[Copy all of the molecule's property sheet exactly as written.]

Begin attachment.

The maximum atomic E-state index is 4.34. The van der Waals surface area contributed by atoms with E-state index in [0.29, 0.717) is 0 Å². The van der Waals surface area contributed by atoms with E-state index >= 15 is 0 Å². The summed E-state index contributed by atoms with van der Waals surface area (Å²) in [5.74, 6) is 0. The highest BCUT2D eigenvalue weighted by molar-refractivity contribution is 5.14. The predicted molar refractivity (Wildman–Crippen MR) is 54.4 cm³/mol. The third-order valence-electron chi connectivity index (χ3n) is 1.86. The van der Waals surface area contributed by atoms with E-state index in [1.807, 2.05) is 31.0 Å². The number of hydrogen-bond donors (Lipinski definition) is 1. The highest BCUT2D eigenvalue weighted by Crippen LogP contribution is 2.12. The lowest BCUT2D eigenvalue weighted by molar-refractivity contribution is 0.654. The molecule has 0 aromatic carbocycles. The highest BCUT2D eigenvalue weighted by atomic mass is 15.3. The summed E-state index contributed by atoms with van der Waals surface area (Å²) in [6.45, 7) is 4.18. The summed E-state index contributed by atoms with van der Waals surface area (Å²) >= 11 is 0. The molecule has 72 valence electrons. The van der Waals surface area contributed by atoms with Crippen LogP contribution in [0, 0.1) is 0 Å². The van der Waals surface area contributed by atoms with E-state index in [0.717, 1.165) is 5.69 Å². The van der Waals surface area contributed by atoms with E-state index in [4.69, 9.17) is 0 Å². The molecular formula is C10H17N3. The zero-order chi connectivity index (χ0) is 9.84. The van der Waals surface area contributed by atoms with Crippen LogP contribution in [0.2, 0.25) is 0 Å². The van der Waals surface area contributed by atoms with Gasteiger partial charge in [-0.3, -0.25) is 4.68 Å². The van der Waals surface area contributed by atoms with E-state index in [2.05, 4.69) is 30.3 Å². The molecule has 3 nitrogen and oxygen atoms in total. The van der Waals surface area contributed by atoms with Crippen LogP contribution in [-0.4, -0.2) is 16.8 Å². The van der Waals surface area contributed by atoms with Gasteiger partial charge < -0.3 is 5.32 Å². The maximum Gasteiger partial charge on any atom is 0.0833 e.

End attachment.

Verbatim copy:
The maximum atomic E-state index is 4.34. The van der Waals surface area contributed by atoms with E-state index in [0.29, 0.717) is 0 Å². The van der Waals surface area contributed by atoms with E-state index >= 15 is 0 Å². The summed E-state index contributed by atoms with van der Waals surface area (Å²) in [5.74, 6) is 0. The highest BCUT2D eigenvalue weighted by molar-refractivity contribution is 5.14. The predicted molar refractivity (Wildman–Crippen MR) is 54.4 cm³/mol. The third-order valence-electron chi connectivity index (χ3n) is 1.86. The van der Waals surface area contributed by atoms with E-state index in [1.807, 2.05) is 31.0 Å². The number of hydrogen-bond donors (Lipinski definition) is 1. The highest BCUT2D eigenvalue weighted by Crippen LogP contribution is 2.12. The lowest BCUT2D eigenvalue weighted by molar-refractivity contribution is 0.654. The molecule has 0 aromatic carbocycles. The highest BCUT2D eigenvalue weighted by atomic mass is 15.3. The summed E-state index contributed by atoms with van der Waals surface area (Å²) in [6.45, 7) is 4.18. The summed E-state index contributed by atoms with van der Waals surface area (Å²) >= 11 is 0. The molecule has 72 valence electrons. The van der Waals surface area contributed by atoms with Crippen LogP contribution in [0, 0.1) is 0 Å². The van der Waals surface area contributed by atoms with E-state index in [0.717, 1.165) is 5.69 Å². The van der Waals surface area contributed by atoms with E-state index in [4.69, 9.17) is 0 Å². The molecular formula is C10H17N3. The zero-order chi connectivity index (χ0) is 9.84. The van der Waals surface area contributed by atoms with Crippen LogP contribution in [0.2, 0.25) is 0 Å². The van der Waals surface area contributed by atoms with Gasteiger partial charge in [-0.3, -0.25) is 4.68 Å². The van der Waals surface area contributed by atoms with E-state index in [2.05, 4.69) is 30.3 Å². The molecule has 3 nitrogen and oxygen atoms in total. The van der Waals surface area contributed by atoms with Crippen LogP contribution in [-0.4, -0.2) is 16.8 Å². The van der Waals surface area contributed by atoms with Gasteiger partial charge < -0.3 is 5.32 Å². The maximum Gasteiger partial charge on any atom is 0.0833 e.